Last night, Adventure Outfitters was part of a musical performance by the local Roatan children. If you do venture to CoCo View, be sure to ask about their Good Works program and the Roatan Children’s Fund. CoCo View asks for donations for medical and schools supplies to help local kids who are not as lucky as our own. They don’t have to take up a lot of room in your suitcase either! The schools are looking for supplies including packs of pencils, crayons, notebooks, book bags and children’s vitamins. As a result of the donations, they rewarded us with an amazing performance! These local kids are to compete this Saturday. We wish them the best of luck!
We were also surprised by the local musical talent, as Pat and Mike broke out their ukes for all of us yesterday evening. Basically in point, this doesn’t suck.
The Adventure Outfitters team has been all over fish identification this week. CoCo View is in the final week of a fish count month in partnership with REEF, an organization focused on “protecting marine life through education, service and research.” Every day CoCo View has been posting three fish for us to find. It’s voluntary, and participants can post on the board where they see the daily fish. Every day there’s also a drawing from the players to win prizes! Our group has won two t-shirts so far (proud teacher moment)!
The daily fish posts are really a great way to improve fish identification skills. Take a few fish, read about their phases, habitats, colors, etc… We’re all looking in every barrel sponge for a linesnout goby and discussing the peculiarities of various gobys and their habitats. Not normal dinner conversation but making all of us more knowledgable and it shines these pretty reef fish in a completely different light. We learn about their functionality, how they are valuable to the environment and now have a new-found respect for each of them!
In the CoCo View dining room, the tables are decorated with placemats covered in fish pictures. Specimens include sea slugs, sea cucumbers, butterfly fish, wrasse and many, many more. On the first night, they were just placemats, part of the décor. Now, after three days and hours under the water swimming with the fish among the coral heads, it becomes dinner conversation. We’re becoming part of this place, just a bit, and paying more attention to the reef. I have some great ideas, pictures, and footage for my next Fish Identification class and some great footage from today! Be sure to check out our Facebook page for more pictures and videos!
Thursday, July 26: Roatan Day 5
Yesterday at the end of our last dive of the day along CoCo View Wall, I found the elusive Linesnout Goby. I looked in many barrel sponges throughout the day. So, of course, on our first dive today at Mary’s Place, I immediately found three of the elusive (at least they were yesterday) Linesnout Gobys. What’s amazing to me is that I can now immediately distinguish between two species of tiny fish that I previously dismissed as simply “a goby”. I’ve been doing a huge injustice to the tiny little gobys that will not happen again. I am embracing the CoCo View fish identification contest as my own and will incorporate it into my future classes. Today the hunt is on for a Green Razorfish. We’ve already located branded butterfly fish and yellow tail damselfish.
On the swim in this morning I hung out off Newman’s Wall at about 50 feet. I enjoy just hanging in the middle of the water column with blue below and just surrounded by the deep. It’s a beautiful swim and normally huge schools of parrotfish whisk by to keep the divers company. Its truly an amazing sight and dive. Today I saw what I thought was a medium sized fish scale hanging in the water. I envisioned a final, unsuccessful flight from some large, many toothed predator, an end of the food chain for one of the many beauties swimming by. I swam over and reached out to take this small remnant of combat only to discover it was a small piece of weathered plastic. Perhaps it represents a different battle for the food chain here. Even in this pristine, well protected marine sanctuary we can’t escape evidence of the trash we are dumping into the ocean. The whole episode puts our cleanup dive into perspective and serves to remind me of how important our work with keep Tampa bay beautiful is, even here in diver paradise.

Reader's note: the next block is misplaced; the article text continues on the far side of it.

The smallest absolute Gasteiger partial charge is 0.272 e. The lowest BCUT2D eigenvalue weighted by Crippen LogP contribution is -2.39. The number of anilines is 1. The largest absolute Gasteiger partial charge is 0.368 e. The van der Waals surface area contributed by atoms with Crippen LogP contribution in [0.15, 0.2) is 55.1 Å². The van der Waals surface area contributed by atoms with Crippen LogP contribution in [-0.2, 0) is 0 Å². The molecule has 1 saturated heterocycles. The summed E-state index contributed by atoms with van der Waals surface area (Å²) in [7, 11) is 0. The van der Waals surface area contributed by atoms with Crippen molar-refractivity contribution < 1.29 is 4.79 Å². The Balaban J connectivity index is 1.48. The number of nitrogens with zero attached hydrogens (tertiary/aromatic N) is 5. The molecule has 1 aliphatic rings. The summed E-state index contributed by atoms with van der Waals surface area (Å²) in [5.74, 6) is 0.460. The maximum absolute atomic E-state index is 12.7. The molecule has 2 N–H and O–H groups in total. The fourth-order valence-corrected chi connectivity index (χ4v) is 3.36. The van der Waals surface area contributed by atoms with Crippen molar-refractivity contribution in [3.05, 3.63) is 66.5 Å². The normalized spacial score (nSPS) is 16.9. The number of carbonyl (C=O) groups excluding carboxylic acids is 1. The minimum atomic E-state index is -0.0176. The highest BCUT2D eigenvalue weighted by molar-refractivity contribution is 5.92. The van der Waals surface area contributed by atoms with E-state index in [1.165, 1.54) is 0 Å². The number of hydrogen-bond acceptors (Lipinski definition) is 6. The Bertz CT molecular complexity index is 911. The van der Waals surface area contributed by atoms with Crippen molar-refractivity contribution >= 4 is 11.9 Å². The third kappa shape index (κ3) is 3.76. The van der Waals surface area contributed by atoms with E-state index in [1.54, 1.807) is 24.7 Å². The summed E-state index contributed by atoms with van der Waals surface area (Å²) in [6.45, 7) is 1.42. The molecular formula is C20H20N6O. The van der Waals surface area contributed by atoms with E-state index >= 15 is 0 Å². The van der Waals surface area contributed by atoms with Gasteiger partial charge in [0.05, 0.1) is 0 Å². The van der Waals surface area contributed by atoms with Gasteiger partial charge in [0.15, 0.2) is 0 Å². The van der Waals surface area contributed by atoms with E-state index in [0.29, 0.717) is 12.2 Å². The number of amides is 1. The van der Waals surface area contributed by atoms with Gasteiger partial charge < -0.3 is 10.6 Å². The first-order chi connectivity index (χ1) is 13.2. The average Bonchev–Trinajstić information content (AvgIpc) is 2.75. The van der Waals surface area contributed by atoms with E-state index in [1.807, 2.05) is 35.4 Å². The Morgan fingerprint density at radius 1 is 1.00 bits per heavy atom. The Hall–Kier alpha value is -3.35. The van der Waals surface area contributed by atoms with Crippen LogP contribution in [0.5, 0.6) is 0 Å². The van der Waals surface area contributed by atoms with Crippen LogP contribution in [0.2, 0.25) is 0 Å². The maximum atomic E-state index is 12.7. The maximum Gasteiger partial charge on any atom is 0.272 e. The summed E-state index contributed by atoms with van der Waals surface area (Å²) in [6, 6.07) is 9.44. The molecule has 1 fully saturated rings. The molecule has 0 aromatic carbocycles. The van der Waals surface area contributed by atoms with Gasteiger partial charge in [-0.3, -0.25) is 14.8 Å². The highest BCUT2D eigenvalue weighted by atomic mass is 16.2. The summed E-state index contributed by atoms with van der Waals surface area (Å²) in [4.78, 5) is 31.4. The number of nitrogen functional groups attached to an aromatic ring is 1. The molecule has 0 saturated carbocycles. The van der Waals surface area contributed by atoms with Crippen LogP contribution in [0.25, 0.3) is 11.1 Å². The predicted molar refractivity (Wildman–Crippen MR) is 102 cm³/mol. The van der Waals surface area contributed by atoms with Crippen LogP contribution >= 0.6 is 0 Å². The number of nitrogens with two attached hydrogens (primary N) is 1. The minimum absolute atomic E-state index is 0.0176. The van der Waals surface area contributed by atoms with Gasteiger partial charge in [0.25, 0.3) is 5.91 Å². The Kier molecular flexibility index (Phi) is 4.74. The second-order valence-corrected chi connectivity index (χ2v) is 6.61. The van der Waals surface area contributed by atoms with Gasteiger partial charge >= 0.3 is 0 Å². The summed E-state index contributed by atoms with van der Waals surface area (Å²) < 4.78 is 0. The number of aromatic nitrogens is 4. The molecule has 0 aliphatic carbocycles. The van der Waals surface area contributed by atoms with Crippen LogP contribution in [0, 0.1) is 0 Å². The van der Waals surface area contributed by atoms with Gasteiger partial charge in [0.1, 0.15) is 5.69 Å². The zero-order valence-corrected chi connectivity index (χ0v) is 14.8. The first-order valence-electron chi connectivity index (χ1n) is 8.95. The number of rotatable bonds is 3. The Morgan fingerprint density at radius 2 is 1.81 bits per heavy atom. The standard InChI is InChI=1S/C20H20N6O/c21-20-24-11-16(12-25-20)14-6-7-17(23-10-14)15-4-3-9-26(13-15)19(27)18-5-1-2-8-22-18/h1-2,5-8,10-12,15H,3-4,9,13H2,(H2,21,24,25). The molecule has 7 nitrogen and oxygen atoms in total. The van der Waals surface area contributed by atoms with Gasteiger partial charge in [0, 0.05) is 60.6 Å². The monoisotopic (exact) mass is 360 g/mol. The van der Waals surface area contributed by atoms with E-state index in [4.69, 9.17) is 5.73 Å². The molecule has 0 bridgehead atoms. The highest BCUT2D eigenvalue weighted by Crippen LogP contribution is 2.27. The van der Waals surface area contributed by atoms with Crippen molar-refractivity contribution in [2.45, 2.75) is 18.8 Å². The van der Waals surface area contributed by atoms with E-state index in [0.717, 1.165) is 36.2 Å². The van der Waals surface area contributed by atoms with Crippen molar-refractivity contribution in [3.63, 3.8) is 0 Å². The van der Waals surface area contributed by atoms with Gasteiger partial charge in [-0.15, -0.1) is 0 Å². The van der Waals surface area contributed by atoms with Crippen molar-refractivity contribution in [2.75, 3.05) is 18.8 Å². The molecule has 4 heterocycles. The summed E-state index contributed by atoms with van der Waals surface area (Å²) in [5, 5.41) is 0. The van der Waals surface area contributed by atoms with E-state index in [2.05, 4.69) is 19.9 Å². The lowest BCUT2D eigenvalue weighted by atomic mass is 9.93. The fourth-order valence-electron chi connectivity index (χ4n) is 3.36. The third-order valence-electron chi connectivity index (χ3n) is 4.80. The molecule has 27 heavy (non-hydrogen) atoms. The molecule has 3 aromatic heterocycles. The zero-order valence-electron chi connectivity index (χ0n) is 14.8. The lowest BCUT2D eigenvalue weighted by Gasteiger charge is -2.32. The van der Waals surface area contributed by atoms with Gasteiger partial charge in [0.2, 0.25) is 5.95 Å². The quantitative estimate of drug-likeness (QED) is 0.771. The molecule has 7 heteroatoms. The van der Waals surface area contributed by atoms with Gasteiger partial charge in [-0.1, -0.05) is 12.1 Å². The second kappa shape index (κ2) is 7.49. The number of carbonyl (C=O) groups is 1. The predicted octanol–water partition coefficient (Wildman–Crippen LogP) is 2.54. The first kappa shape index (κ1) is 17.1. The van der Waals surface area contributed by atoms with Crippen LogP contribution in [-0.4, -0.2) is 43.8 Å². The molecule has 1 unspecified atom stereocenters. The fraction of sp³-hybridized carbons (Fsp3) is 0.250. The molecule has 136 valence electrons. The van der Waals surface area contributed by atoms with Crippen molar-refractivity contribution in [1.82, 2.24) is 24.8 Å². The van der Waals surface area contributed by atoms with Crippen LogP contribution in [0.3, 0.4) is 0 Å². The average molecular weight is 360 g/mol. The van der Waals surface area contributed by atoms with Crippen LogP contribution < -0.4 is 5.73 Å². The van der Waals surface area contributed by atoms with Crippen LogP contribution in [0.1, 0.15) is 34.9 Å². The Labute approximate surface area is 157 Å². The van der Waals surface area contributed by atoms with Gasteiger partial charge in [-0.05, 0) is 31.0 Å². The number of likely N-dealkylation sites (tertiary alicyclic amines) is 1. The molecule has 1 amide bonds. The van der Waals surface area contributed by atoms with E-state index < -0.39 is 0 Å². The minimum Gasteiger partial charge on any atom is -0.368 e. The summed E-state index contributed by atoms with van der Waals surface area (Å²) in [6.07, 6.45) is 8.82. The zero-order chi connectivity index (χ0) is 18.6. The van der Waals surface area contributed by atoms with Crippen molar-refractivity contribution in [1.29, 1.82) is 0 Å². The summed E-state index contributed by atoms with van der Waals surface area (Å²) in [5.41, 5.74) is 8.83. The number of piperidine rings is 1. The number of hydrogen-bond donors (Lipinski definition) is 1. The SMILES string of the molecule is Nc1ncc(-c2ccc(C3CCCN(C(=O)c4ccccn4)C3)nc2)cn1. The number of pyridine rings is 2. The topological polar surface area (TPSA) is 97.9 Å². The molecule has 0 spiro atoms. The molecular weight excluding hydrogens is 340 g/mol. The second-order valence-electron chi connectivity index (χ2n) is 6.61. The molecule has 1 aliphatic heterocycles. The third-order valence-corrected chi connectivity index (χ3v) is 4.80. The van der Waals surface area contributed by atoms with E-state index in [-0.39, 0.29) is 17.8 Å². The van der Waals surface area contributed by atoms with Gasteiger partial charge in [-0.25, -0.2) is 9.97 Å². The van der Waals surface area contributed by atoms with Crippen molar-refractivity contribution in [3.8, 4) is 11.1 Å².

Friday, July 27: Roatan Day 6
Our week long trip to dive paradise is coming to an end. Last night, we had quite an evening in the bar with an exciting competition of hand selected racing hermit crabs. The night dive master, David, personally searched the CoCo View Resort grounds for the racing crabs. It actually wasn’t terribly difficult because the little crustaceans are everywhere. It was an exciting competition and an Adventure Outfitters thoroughbred crab made it into the semifinals but beaten out by a nose (antenna). Pat and Mike’s crab, C9 only won the silver. It was all for a good cause since the winner donated the sizable purse to the native dancers from Tuesday. After that excitement the resort took it up a notch with fire dancers. We were all seriously impressed by the young lady who gyrated around a flaming hula hoop without setting herself or us on fire. The entire troop was an amazing sight with flames and dancers hopping across the dock (fortunately with water nearby.) All very exciting and the perfect end to a long day.
This morning, Friday, is our last day of diving and since our flight departs at 1315 on Saturday we’ll end our dives just before lunch. A few of the Adventure Outfitters braved another early morning, pre-dawn dive. We we graced with an octopus, countless monster lobsters, numerous sleeping parrotfish, a drowsy scorpion fish, and young porcupine fish (I think was a Burrfish.) Its always an awesome dive and well worth the early morning wake up.
Our final dive was to one of my favorite spots, Calvin’s Crack. It’s a very dramatic site where the diver slips through a tight restriction then drops 30 feet down. The crack runs 20 or 30 yards and ends around 80 feet with an opening in the wall that plunges to 150+. Its really a dive in a lifetime. On top we looked for a seahorse and toadfish, but I think they were on an earlier flight out. Still had a wonderful, calm dive that was the perfect end to a week of endless diving. CoCo View is a dive resort for divers by divers. On our boat was a family that was on their eleventh trip here! We’ll do this trip again, but next time I’ll be bringing my rebreather!
Watch your air and dive safe.
Over and out,